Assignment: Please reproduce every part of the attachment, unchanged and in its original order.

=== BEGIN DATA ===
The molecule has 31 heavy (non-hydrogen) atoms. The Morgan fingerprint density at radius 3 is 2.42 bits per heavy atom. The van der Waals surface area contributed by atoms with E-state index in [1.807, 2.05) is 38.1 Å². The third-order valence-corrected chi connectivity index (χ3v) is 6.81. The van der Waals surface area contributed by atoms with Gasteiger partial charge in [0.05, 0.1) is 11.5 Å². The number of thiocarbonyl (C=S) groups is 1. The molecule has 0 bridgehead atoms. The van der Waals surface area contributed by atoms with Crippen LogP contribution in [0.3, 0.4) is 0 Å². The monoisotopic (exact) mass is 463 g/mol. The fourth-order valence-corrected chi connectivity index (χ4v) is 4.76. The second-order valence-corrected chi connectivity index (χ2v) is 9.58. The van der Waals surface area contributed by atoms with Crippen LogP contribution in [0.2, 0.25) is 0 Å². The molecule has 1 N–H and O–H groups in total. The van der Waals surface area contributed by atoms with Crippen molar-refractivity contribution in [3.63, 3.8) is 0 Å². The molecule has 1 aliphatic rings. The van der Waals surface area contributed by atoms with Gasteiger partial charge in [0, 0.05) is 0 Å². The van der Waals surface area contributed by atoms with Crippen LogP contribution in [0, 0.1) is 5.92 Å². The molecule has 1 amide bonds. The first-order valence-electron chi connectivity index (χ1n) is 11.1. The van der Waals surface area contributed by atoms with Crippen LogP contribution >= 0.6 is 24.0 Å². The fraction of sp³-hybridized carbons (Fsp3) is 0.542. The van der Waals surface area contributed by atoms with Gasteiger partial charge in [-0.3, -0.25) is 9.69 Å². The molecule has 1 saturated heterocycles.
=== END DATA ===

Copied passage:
The molecule has 31 heavy (non-hydrogen) atoms. The Morgan fingerprint density at radius 3 is 2.42 bits per heavy atom. The van der Waals surface area contributed by atoms with E-state index in [1.807, 2.05) is 38.1 Å². The third-order valence-corrected chi connectivity index (χ3v) is 6.81. The van der Waals surface area contributed by atoms with Gasteiger partial charge in [0.05, 0.1) is 11.5 Å². The number of thiocarbonyl (C=S) groups is 1. The molecule has 0 bridgehead atoms. The van der Waals surface area contributed by atoms with Crippen LogP contribution in [0.3, 0.4) is 0 Å². The monoisotopic (exact) mass is 463 g/mol. The fourth-order valence-corrected chi connectivity index (χ4v) is 4.76. The second-order valence-corrected chi connectivity index (χ2v) is 9.58. The van der Waals surface area contributed by atoms with Crippen LogP contribution in [0.2, 0.25) is 0 Å². The molecule has 1 N–H and O–H groups in total. The van der Waals surface area contributed by atoms with Crippen molar-refractivity contribution in [3.63, 3.8) is 0 Å². The molecule has 1 aliphatic rings. The van der Waals surface area contributed by atoms with Gasteiger partial charge in [0, 0.05) is 0 Å². The van der Waals surface area contributed by atoms with Crippen LogP contribution in [0, 0.1) is 5.92 Å². The molecule has 1 amide bonds. The first-order valence-electron chi connectivity index (χ1n) is 11.1. The van der Waals surface area contributed by atoms with Crippen LogP contribution >= 0.6 is 24.0 Å². The fraction of sp³-hybridized carbons (Fsp3) is 0.542. The van der Waals surface area contributed by atoms with Gasteiger partial charge in [-0.3, -0.25) is 9.69 Å². The molecule has 1 saturated heterocycles.